With the handle down, I once again pulled it up as far as I could. Ratcheted the strap tight again. Pulled that tang again. Then let the handle down again.


I'm sorry. It was late, and I was tired. I gave the sequence incorrectly. I hope that didn't mess anyone up.

The correct sequence was to pull the handle up as tight as it would go. Then tighten the ratchet strap to hold the 'two cables bar' in place. Then let the handle down. Then pull on the tab of the spring. This is a full sequence. The brake handle has to be back down, when you pull that spring tab.

What this does is it pulls the two cables bar further forward. Holds that in place with the ratchet strap. Then when you put the handle back down, and pull on that spring tab, it re-positions the 'clutch spring' on the barrel of the handle assembly. Each time you go through the sequence again, the single cable ends up a bit further back, on the top.

I did this several times. When I was finished, that cable end that I showed earlier, was pretty far back, and when I pull on the handle, it will only go as far as maybe three notches and can't go any further.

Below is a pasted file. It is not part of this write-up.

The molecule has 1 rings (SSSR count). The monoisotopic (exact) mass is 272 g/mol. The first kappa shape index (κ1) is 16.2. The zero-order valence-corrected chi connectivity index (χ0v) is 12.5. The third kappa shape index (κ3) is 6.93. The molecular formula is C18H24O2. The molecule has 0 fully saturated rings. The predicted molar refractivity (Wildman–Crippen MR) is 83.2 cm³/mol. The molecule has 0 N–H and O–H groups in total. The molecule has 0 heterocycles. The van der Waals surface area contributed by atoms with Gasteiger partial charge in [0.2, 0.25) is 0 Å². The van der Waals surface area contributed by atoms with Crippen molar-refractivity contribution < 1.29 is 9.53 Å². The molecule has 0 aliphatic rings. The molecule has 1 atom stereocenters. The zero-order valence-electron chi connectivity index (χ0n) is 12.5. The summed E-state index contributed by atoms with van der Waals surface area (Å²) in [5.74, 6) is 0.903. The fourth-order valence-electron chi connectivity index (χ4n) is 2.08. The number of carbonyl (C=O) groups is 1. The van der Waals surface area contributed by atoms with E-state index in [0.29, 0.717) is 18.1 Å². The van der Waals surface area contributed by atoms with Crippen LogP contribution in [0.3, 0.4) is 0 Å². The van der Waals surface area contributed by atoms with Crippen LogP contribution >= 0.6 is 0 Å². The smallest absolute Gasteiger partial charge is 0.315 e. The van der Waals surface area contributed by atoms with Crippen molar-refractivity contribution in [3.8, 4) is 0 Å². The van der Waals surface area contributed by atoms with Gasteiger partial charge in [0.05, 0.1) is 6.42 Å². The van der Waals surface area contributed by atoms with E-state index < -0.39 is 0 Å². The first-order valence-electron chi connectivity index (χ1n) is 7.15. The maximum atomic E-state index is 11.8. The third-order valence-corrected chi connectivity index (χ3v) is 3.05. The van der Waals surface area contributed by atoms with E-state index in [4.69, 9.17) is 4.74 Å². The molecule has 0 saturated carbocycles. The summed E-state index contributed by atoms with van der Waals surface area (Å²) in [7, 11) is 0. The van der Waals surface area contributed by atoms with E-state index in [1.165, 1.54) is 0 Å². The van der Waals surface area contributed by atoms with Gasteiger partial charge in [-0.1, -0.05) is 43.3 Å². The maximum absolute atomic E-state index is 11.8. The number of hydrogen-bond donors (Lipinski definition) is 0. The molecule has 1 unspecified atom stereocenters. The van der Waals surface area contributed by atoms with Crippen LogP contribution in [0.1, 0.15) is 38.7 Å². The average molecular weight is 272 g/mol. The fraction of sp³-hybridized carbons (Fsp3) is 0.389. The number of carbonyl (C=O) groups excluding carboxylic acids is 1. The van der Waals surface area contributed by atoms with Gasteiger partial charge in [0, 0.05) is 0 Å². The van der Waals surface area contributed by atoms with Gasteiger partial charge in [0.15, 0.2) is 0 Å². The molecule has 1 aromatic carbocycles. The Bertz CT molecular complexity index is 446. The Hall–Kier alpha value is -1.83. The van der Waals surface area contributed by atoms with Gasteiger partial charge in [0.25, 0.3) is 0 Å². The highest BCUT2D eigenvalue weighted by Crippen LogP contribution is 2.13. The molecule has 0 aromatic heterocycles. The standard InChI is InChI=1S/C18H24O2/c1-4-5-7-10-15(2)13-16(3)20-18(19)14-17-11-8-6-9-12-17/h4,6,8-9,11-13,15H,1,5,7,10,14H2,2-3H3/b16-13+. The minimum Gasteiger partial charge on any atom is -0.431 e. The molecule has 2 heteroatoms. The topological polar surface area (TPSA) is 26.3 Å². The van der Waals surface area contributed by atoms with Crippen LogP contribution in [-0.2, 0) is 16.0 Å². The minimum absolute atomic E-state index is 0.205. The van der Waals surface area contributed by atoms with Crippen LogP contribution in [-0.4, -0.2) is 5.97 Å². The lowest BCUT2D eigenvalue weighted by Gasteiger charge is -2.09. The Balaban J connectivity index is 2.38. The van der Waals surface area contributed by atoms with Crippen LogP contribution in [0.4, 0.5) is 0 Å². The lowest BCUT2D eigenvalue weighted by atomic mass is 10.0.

Here is what it looks like now.
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Re-assembly of the console is the opposite of dis-assembly.

That did not cure the problem. Now you can pull the handle almost halfway up, and it won't go any further, but it is still having almost no affect. So, yup. Those brakes will have to be adjusted.

But wait a minnit! I found where someone, (Maybe here), said that you can adjust them by letting it roll backwards really slow, and slowly pulling up the brake handle. Well, I went out and did just that, many times. At first it didn't seem to make any difference. But I didn't give up. Kept trying. And whee-doggy! it actually worked. It apparently is almost unnoticeable how much it adjusts each time... It is now tight enough to hold the vehicle on a mild slope. As long as it isn't in drive or reverse.